Cyber-Security Teams: No Rest for the Wary

Last April, Charles Schwab & Co. was hit by its first significant security breach when a distributed denial-of-service (DDoS) attack flooded the investment firm’s network with data, rendering its Websites temporarily inoperable.

“It got the attention of the executives,” recalls Jason Lish, vice president of security technology and operations. “They actually saw the impact, and it was a wakeup call. As a result, there was quite a bit of investment made in areas we otherwise wouldn’t have. And we definitely rethought our security strategy.”

A few months later, the Shellshock security bug swept through nearly 2,000 Web domains, executing arbitrary commands and gaining access to secure systems. That was followed by high-profile breaches at JP Morgan Chase and Morgan Stanley in which hackers made off with large hauls of customer information.

Each time, Lish had to reassure Schwab’s board that the company was adequately protected, even though Schwab faced no immediate threat. “Every time there’s a breach anywhere in our industry, I have to react to it,” Lish says.

Welcome to security in the 21st Century. No longer do companies assess their security postures only after they’re hit by a breach. Now they must do so whenever a breach occurs anywhere. In fact, conventional wisdom now dictates that they should be assessing their security strategies on a continual basis because a damaging breach is probably around the corner, if not right next door.

“Companies should be starting from the premise that they’ve already been compromised,” Eric Hanselman, chief analyst at 451 Research, advised via email. “Waiting for a call from the FBI or Visa is a career-limiting strategy.”

The problem, admits Schwab’s Lish, is that without a specific event to deal with, it can be difficult to know where to start. That’s why he cites prioritization as the company’s most persistent security challenge. He and his team have to balance the demands of federal regulators, customers and company executives, all of who have different concerns.

“We get on the bike, and we’re in first gear,” says Lish. “We’re all peddling, but we’re not getting anywhere fast.”

Proactive, Holistic Security

Jim Routh, chief information security officer at health insurance provider Aetna, says today’s breach-heavy landscape dictates that companies approach security proactively and holistically. For example, during a panel discussion at last year’s RSA Security Conference, he said he wanted to act on internal research that indicated that 70 percent of Aetna’s business processes that accessed social security numbers had no need to do so.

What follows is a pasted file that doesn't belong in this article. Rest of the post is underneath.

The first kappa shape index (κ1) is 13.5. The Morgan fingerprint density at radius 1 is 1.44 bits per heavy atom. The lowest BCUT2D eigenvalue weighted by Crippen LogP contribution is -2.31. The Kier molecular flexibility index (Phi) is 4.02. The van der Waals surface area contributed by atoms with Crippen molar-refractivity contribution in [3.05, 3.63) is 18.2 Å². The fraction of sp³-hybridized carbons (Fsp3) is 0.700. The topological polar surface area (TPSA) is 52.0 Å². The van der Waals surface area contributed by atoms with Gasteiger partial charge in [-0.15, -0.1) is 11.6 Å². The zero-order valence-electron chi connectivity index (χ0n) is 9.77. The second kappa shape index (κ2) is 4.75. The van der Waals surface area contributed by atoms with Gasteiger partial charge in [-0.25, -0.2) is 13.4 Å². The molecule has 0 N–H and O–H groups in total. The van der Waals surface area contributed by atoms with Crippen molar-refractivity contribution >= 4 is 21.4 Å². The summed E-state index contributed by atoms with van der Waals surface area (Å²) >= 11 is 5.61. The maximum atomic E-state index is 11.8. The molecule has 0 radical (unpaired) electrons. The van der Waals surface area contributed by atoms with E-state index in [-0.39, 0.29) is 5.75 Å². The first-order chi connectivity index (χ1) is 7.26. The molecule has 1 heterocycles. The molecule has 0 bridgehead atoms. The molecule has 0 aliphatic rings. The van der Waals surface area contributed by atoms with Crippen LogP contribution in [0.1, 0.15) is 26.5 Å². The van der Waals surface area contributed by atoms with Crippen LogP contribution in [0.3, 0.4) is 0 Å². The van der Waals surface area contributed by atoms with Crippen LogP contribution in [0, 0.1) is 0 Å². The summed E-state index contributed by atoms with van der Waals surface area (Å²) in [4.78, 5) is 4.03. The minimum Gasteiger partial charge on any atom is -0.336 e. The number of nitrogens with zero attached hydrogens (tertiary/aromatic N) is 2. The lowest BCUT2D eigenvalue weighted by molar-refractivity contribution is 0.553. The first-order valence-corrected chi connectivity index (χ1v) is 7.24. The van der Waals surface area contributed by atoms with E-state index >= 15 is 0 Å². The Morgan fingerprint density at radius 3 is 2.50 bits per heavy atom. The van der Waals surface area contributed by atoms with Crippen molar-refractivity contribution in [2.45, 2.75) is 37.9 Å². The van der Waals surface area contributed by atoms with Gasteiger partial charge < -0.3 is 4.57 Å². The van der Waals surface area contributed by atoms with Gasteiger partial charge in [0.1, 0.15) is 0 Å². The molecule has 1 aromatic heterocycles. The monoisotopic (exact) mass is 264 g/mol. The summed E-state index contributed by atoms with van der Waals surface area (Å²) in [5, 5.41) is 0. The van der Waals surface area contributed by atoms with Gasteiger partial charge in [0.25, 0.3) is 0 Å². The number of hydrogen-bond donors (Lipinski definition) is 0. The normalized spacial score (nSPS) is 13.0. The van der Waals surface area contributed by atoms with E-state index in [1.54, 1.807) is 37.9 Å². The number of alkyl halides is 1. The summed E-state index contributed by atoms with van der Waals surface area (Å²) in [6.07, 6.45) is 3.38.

A year later, the company now has a formal program in place to correct that issue. “We’re changing our processes to reduce the attack surface by eliminating the use of social security numbers whenever we can,” Routh says.

And that’s just the tip of the iceberg.

Although Aetna hasn’t been hit by a significant breach since 2009, Routh is leaving no stone unturned in an ongoing effort to make sure that trend continues. His team is looking closer at vendor relationships to reduce the chances of an insider threat; he’s monitoring key-performance indicators across the company’s constantly changing security controls on a daily, weekly and monthly basis; and he’s assigning a daily risk score for the enterprise based on anomalies and patterns the company receives from thousands of internal and external security intelligence sources.

That risk score, Routh says, “helps us allocate resources as the threat landscape evolves.”

And when it comes to the constant threat of phishing attacks—the most common method hackers use to obtain credentialed access to systems—Routh no longer relies on binary controls. Instead, he’s using behavioral analytics to map online behaviors against previous patterns. If the analytics engine identifies potential fraud, it then triggers an interruption to the affected business processes.